"Boy, if Alvin's dad did all this, he's sure had everyone fooled. Alvin didn't think he knew anything about computers."

Carter nodded.  "This is pretty sophisticated stuff, but it doesn't look like anything I can't crack.  We just need to give it some time."

O'Neill found a seat and waited, drinking his coffee.  Carter said quietly, "It must have been a hell of a surprise when they blew up the apartment."

"Well, it was when they started clearing the people out of the building.  I knew then that something was up."

"I'm glad you got out of there when you did, Colonel."

So was O'Neill.  That cleanup crew may not have wanted to hurt anyone, but if they'd caught him in Connell's room going through that suitcase, they may have felt they had no choice except to tie up loose ends.

The decryption program beeped after about fifteen minutes.  Carter said, "OK, we're in!"  She started to list off the files.  "Colonel, this is a list of bank transfers going back a little over three years.  Money from several US accounts has been transferred to a numbered Swiss account.  It's millions of dollars."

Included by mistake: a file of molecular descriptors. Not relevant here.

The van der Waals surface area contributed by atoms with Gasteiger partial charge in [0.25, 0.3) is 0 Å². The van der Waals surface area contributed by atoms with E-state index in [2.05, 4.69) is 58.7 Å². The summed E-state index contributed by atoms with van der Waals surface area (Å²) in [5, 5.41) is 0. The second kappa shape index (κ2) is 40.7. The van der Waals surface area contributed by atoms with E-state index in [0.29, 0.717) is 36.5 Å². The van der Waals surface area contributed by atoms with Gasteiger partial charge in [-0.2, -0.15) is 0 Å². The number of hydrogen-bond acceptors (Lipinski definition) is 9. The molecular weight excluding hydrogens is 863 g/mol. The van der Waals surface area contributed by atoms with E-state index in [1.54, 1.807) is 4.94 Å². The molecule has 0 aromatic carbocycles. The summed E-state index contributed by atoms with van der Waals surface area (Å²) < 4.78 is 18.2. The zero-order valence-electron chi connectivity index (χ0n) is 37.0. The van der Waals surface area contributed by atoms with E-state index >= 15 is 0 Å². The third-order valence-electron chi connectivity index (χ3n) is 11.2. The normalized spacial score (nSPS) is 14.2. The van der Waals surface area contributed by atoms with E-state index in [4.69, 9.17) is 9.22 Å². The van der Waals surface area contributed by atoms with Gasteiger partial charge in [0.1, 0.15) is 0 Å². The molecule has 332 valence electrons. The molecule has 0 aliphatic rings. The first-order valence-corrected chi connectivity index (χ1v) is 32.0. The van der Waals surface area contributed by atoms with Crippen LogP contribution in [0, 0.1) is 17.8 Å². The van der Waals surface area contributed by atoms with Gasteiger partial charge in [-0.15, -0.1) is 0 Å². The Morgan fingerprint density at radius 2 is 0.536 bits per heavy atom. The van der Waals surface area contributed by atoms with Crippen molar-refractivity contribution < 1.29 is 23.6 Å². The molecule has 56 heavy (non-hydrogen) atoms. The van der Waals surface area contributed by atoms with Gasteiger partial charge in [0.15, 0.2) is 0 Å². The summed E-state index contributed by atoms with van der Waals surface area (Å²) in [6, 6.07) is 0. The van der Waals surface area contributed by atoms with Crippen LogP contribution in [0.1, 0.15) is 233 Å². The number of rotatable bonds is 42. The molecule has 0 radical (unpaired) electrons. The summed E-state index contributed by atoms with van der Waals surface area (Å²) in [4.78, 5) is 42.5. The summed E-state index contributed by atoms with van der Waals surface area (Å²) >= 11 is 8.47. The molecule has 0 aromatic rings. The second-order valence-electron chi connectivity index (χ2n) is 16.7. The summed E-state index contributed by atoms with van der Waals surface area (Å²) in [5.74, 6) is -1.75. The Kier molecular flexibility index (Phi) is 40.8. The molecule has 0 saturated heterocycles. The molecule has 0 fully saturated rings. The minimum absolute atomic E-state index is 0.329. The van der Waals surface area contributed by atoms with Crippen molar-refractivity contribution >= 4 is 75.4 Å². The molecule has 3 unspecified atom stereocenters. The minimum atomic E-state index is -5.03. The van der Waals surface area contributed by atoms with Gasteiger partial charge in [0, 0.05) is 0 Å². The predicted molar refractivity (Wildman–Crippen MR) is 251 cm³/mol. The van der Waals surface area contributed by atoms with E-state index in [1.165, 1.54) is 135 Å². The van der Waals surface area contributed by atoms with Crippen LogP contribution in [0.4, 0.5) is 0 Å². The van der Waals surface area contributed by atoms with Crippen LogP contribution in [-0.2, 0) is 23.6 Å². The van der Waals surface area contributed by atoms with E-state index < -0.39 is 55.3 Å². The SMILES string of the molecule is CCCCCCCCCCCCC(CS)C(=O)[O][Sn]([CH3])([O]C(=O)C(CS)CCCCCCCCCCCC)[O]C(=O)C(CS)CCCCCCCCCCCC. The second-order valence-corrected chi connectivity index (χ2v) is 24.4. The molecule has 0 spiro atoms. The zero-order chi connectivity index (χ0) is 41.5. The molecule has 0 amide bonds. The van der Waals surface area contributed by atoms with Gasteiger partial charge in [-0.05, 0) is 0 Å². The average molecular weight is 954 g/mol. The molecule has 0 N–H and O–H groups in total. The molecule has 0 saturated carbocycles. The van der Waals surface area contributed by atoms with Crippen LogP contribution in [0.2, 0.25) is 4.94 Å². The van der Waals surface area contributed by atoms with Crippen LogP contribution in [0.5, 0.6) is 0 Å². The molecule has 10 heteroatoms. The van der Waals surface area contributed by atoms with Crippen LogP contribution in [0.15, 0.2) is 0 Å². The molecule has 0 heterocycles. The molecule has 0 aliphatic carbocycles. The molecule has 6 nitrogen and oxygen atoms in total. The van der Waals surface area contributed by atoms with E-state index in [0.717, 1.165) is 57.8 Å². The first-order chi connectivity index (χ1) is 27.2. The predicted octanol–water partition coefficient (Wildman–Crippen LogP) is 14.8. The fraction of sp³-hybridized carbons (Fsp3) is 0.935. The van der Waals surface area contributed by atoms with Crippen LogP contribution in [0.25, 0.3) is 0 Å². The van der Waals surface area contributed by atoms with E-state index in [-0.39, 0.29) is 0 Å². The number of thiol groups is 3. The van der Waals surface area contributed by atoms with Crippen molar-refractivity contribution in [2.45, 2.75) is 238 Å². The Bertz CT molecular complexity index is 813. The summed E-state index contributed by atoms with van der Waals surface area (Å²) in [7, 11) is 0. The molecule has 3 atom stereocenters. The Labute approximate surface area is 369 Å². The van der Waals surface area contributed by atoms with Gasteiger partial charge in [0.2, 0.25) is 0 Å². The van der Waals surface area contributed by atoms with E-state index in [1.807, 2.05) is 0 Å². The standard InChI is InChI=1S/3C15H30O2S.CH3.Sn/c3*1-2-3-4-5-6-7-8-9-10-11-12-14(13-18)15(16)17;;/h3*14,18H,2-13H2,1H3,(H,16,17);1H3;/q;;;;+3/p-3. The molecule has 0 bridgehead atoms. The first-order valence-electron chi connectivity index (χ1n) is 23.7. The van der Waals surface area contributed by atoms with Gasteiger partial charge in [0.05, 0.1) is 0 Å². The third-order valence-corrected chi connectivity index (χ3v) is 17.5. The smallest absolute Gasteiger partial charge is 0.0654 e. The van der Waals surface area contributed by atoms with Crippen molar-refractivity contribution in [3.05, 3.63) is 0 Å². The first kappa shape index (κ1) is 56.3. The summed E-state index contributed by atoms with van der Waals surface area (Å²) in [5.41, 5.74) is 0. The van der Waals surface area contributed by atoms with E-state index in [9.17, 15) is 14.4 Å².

"That would be a hell of a blackmail payoff," O'Neill said.  "Who do the American accounts belong to?"

"I can't trace that from here.  The CIA and the FBI have access to those files, but the computer databases don't talk to each other. That's been one of the biggest headaches tracking terrorist money post 9-11," Carter said.

"That's exactly what this could be, it has to be arms sales.  The amount is just too high for anything else except the highest levels of drug trafficking.  But if this is evidence of arms sales to terrorists, why would Connell hide the disk?"

"Maybe it wasn't the terrorists he was afraid of.  Maybe it was the owners of these US accounts.  One of them may have sanctioned eliminating that man in Paraguay."

"One of them probably did." It was all starting to make a macabre sort of sense to O'Neill.  If Connell had found out that the botched job in Paraguay had never been government sanctioned at all, that he had been used to commit a murder, he might have taken the evidence and the money.  O'Neill understood very well how living with the guilt for the innocent people who had gotten caught in the crossfire could have driven Connell to suicide.  "Carter, can you copy that disk without changing anything on it or anyone knowing you made them?"